Verse > John Greenleaf Whittier > The Poetical Works in Four Volumes
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John Greenleaf Whittier (1807–1892).  The Poetical Works in Four Volumes.  1892.
 
At Sundown
The Wind of March
 
UP from the sea, the wild north wind is blowing
    Under the sky’s gray arch;
Smiling, I watch the shaken elm-boughs, knowing
    It is the wind of March.
 
Between the passing and the coming season,        5
    This stormy interlude
Gives to our winter-wearied hearts a reason
    For trustful gratitude.
 
Welcome to waiting ears its harsh forewarning
    Of light and warmth to come,        10
The longed-for joy of Nature’s Easter morning,
    The earth arisen in bloom!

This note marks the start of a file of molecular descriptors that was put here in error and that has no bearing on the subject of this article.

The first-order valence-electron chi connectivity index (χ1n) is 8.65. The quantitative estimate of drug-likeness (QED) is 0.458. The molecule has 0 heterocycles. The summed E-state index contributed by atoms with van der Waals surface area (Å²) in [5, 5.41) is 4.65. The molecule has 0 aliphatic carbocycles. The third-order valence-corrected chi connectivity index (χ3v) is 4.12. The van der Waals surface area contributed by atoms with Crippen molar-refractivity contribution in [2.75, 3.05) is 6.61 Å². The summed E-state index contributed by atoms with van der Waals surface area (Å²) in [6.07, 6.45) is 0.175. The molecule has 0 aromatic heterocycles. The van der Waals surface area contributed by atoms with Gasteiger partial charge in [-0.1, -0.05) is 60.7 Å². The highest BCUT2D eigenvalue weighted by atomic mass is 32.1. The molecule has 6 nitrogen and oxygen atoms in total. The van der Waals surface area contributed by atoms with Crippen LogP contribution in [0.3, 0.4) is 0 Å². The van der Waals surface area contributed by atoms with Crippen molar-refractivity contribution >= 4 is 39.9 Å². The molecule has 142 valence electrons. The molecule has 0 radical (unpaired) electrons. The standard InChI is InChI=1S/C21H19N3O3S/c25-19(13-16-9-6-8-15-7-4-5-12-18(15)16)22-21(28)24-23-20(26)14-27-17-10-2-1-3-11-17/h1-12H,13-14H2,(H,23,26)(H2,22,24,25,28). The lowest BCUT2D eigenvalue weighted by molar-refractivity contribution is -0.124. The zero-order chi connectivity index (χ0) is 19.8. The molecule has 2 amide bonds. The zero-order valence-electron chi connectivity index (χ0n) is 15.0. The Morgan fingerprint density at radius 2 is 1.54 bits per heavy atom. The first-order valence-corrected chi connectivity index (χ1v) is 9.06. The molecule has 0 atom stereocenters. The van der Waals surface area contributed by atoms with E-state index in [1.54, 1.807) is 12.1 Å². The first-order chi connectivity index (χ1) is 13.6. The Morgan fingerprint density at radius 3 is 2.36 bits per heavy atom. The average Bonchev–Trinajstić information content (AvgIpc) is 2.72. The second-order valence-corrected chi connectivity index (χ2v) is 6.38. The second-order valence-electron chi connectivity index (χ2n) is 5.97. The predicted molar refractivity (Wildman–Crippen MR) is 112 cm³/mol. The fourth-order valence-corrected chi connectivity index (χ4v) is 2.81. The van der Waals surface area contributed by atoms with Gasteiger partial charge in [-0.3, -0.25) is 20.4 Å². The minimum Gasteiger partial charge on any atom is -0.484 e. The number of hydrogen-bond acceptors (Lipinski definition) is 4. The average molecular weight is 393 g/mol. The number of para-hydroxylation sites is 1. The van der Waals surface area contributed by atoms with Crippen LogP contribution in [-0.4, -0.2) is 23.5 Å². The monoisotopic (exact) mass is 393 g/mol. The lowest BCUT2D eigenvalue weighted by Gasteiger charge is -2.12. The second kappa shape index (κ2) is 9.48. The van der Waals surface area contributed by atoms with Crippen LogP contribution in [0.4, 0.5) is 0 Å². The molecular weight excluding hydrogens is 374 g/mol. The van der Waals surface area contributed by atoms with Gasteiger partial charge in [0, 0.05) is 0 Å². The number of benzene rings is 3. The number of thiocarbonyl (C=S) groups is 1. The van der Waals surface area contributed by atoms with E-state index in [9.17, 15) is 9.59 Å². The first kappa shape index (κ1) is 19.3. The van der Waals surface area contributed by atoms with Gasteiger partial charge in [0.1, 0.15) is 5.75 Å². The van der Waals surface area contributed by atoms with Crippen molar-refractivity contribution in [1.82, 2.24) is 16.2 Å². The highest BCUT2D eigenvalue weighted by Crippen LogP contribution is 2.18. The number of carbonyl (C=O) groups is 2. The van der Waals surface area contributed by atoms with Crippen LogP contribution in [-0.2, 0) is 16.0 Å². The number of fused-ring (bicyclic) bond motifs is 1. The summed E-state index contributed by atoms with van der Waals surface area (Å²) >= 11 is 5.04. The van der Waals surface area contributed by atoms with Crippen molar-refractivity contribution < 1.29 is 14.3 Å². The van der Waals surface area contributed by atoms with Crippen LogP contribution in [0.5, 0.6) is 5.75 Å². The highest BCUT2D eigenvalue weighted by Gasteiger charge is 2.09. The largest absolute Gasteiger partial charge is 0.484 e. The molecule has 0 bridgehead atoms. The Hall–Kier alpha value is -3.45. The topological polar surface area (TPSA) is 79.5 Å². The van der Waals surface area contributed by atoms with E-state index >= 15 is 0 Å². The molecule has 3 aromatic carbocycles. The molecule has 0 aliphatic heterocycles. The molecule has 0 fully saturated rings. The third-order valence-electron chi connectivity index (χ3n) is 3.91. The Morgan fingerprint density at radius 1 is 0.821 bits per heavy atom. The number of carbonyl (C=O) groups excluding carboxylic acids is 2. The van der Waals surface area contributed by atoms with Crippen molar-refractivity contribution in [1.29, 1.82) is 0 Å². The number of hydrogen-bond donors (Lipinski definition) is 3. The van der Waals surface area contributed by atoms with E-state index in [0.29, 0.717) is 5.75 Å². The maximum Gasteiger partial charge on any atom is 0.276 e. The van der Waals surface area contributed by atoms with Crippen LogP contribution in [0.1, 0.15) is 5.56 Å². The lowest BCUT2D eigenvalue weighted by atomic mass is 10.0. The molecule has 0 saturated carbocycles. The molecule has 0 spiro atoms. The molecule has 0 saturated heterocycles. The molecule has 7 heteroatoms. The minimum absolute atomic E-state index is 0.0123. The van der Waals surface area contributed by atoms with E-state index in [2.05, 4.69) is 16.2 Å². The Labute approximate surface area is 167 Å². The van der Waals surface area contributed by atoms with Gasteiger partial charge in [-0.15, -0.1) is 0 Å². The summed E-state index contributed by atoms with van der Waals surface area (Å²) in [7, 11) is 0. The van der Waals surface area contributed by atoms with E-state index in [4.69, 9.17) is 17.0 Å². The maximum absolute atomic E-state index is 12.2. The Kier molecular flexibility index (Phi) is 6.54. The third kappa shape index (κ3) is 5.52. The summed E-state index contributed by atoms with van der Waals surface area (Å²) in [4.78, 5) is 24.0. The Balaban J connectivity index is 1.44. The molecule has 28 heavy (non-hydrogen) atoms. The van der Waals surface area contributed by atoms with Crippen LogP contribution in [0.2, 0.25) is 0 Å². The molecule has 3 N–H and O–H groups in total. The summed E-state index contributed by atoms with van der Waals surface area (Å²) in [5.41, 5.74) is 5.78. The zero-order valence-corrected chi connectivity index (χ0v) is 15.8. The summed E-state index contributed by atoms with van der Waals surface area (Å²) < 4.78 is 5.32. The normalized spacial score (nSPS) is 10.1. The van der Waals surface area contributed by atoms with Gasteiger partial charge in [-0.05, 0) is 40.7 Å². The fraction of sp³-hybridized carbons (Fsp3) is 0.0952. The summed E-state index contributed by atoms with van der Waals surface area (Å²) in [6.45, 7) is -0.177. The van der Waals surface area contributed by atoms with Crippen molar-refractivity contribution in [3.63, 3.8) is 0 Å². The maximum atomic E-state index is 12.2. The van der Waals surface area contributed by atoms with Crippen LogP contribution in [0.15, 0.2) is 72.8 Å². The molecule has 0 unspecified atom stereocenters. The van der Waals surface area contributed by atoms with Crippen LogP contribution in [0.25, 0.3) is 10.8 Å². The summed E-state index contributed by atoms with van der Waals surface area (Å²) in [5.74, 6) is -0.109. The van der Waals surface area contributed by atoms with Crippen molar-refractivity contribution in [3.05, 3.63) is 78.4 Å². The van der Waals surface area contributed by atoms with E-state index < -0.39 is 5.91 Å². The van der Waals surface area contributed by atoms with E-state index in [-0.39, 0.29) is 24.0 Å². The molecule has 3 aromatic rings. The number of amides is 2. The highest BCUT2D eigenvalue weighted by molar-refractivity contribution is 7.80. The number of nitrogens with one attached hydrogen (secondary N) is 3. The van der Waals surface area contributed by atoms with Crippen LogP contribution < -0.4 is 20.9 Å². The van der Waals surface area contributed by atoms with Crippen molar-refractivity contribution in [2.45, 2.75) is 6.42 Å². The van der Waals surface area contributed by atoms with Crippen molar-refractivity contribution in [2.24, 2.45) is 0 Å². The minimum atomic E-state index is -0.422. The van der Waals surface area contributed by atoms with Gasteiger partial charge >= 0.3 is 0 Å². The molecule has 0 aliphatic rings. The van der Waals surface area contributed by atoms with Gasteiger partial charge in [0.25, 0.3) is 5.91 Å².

In the loud tumult winter’s strength is breaking;
    I listen to the sound,
As to a voice of resurrection, waking        15
    To life the dead, cold ground.
 
Between these gusts, to the soft lapse I hearken
    Of rivulets on their way;
I see these tossed and naked tree-tops darken
    With the fresh leaves of May.        20
 
This roar of storm, this sky so gray and lowering
    Invite the airs of Spring,
A warmer sunshine over fields of flowering,
    The bluebird’s song and wing.
 
Closely behind, the Gulf’s warm breezes follow        25
    This northern hurricane,
And, borne thereon, the bobolink and swallow
    Shall visit us again.
 
And, in green wood-paths, in the kine-fed pasture
    And by the whispering rills,        30
Shall flowers repeat the lesson of the Master,
    Taught on his Syrian hills.
 
Blow, then, wild wind! thy roar shall end in singing,
    Thy chill in blossoming;
Come, like Bethesda’s troubling angel, bringing        35
    The healing of the Spring.
 
 
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